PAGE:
Michael Crichton's directorial debut, WESTWORLD is the direct precursor to JURASSIC PARK as the story of a technological amusement park gone out of control, with tourists becoming victims. For $1,000 a day, patrons can visit high-tech recreations of historically based mythical settings controlled by lifelike androids and synthetic environments: a Roman world that recreates tales of ancient Rome; a medieval world that recreates the legends of the Middle Ages; and Westworld, which recreates the myth of the classic Western. Two Chicago businessmen, Martin (Richard Benjamin) and Blane (James Brolin), spend their vacation in Westworld, where they live out their fantasies of the Old West mythology: chaotic barroom brawls, random love with beautiful prostitutes, and a violent jailbreak during which they shoot the local sheriff. But the complex technology that supports these fabricated worlds develops complicated syndromes faster than the scientists behind the scenes can resolve them. Soon the entire resort breaks down into chaos, and the androids turn hostile on the visiting tourists. WESTWORLD is both a retread on classic science fiction themes and a precocious critique of the false values and artificiality of the encroaching mass culture.

Man, I don't even have an excuse for not seeing this. I have no doubt in my mind that it rocks...

#55 - Fantastic Voyage (1966)
An important scientist is attacked by assassins and almost killed. When traditional medical methods are exhausted, a crew of scientists is shrunk to microscopic size and injected into the scientist's body to destroy a blood clot and save his life. An exciting adventure with colorful special effects. AKA Microscopia and Strange Journey.

Once again, I don't have any excuses.

#54 - Star Trek IV: The Voyage Home (1986)
The one with the whales. After Generations I think this is definitely the best Star Trek film.

#53 - They Live (1988)
John Nada (Roddy Piper) is a quiet loner, a drifter who gets work where ever he can find it. While working on a construction site in L.A. and sleeping in a vagrant community at night, John stumbles upon a secret society of alien beings who pose as wealthy and powerful people in human society. John joins a rebel group commited to exposing this conspiracy, and becomes their reluctant leader and the only hope of the human race.

What? Oh man, yet another John Carpenter film I have yet to see. This one sounds great too. Kinda like a better version of The Arrival.

#52 - Save the Green Planet! (2005)
Lee Byeong-Gu (Shin Ha-Gyun, JSA) is a sensitive, blue collar sad sack hopped up on conspiracy theories and sci-fi films whose life has been derailed by one bad break after another. Yet he knows there's no such thing as bad luck. The only thing that could have made such a mess of his life are...aliens. Nasty, disgusting aliens who have infiltrated human society. Sly aliens who are planning to destroy our planet at the next lunar eclipse. The one alien possessing the Royal Genetic Code needed to contact the Crown Prince and stop the destruction just happens to be his old boss, CEO of Yuje Chemicals, Kang Man-Shik (Baek Yun-Shik).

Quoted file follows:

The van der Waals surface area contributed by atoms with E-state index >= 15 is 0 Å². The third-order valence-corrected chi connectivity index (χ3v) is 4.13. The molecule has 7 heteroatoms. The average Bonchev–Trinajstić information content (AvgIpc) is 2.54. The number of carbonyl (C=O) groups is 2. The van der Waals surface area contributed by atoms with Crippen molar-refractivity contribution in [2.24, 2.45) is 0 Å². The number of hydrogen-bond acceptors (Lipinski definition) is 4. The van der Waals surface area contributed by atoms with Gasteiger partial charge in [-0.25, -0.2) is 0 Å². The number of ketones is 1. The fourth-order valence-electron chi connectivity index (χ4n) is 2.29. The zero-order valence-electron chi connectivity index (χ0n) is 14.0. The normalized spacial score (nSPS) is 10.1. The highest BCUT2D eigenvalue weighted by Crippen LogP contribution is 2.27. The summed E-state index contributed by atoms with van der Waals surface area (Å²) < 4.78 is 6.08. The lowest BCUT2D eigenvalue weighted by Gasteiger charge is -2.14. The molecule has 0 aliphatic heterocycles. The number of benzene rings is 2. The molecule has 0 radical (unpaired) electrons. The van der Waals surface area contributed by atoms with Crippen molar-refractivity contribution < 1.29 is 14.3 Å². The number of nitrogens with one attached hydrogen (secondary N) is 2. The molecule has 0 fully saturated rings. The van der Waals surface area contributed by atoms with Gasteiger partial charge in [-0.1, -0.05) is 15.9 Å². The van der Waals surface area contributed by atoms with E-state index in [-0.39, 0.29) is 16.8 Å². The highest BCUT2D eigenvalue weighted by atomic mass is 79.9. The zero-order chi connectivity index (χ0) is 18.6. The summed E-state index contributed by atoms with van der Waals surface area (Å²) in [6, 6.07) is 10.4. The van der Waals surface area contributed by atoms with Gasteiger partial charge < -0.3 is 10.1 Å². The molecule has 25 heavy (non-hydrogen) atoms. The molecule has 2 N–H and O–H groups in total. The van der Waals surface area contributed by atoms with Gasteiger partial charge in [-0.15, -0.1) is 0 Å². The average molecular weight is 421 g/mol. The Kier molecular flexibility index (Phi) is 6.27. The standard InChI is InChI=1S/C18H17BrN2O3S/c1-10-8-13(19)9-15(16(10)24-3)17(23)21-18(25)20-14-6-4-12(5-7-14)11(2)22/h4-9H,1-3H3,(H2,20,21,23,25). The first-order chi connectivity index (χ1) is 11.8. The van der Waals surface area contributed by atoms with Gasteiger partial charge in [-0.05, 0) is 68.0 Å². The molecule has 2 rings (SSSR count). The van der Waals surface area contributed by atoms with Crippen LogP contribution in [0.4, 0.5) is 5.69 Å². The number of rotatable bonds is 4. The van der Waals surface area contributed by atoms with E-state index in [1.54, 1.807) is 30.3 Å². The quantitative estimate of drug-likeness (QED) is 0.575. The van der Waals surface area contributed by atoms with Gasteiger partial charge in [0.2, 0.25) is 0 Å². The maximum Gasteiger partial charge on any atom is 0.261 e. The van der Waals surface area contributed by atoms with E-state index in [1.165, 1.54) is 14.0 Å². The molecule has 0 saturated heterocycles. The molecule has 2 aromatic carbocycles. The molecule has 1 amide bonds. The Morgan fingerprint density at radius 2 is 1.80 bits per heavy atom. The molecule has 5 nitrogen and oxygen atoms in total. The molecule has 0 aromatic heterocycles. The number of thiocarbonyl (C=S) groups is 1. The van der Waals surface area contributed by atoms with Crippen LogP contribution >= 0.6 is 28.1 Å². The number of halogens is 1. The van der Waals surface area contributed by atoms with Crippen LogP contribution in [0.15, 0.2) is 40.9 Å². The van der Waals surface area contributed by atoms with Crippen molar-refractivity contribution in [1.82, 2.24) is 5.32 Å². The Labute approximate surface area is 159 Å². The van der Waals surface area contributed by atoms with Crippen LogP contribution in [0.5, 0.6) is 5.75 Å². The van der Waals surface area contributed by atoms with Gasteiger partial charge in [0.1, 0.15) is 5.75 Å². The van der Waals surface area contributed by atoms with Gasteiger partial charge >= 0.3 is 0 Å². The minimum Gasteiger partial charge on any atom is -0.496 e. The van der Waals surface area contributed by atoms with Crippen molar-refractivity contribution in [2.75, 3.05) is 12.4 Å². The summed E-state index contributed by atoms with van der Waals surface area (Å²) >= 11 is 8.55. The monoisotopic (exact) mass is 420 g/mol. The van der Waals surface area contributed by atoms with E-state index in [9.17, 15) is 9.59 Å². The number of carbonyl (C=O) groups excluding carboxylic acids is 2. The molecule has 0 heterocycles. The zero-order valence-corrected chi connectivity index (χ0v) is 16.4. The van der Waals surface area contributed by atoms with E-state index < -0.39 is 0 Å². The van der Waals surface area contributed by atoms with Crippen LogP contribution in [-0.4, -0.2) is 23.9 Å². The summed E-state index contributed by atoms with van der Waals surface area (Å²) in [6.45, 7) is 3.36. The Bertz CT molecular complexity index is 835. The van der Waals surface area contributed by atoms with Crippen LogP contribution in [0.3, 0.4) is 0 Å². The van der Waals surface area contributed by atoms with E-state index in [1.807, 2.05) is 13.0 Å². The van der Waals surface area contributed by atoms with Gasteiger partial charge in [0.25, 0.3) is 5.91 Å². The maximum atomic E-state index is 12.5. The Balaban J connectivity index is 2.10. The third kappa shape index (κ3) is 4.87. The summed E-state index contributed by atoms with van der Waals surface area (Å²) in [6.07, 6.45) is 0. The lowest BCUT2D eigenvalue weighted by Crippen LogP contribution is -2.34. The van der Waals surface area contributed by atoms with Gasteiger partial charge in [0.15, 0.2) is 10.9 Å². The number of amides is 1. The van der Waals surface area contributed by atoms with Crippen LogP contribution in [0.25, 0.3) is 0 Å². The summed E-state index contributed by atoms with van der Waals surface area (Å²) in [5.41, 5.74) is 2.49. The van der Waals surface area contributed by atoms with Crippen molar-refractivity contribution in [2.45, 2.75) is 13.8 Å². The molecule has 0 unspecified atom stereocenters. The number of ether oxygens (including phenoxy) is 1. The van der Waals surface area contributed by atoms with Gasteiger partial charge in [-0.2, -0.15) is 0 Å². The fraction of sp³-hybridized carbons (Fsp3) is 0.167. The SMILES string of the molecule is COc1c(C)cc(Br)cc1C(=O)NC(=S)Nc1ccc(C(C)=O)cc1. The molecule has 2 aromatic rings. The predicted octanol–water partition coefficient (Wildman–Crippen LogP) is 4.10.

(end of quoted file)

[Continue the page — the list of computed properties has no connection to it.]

So with the help of his circus-performer girlfriend he sets out to kidnap Kang and torture him until he confesses to his alien identity and stops the invasion. Of course, it's hard to confess to something that's just a delusion in a sick man's mind.

I've heard a few people say that this is a great film.

#51 - Star Wars: Episode III: Revenge of the Sith (2005)
I liked it. Although I think I've only watched it twice. The battle scenes were pretty damn cool.

#50 - Things To Come (1936)
In the years since they were published, H.G. Wells's words seem to have become prophecies...
Society in 2036 has devolved into a leisure-saturated body of mass consumers. Important decisions are relegated to an elite few. World wars have left parts of the globe in ashes; localized conflicts continue as a way of life. Social and medical epidemics rage.
The comfortable bourgeoisie dwells like moles, living below sea level. Its members rest on cellophane sofas, inhale filtered oxygen, ingest preserved food, and entertain themselves by synthetic light.
While the intelligentsia obliterates the sick to create a utopia for the earthlings who remain, others plan a mysterious trip to the moon, purportedly for humanity to reach the next rung on its evolutionary ladder.

Well, that sounds very interesting. I'd be really interested to see where a film like that goes. And I love it watching visions of the future from back in the day. When they're off its funny, and when its on, its eerie.

And so kids, that brings us up to #50. Halfway through, and I'm already disagreeing with a number of their choices. Also there were 11 films I'd missed from this batch! Ugh. That's no good. One thing for sure, the top 50 should be VERY interesting...

Stay tuned for more...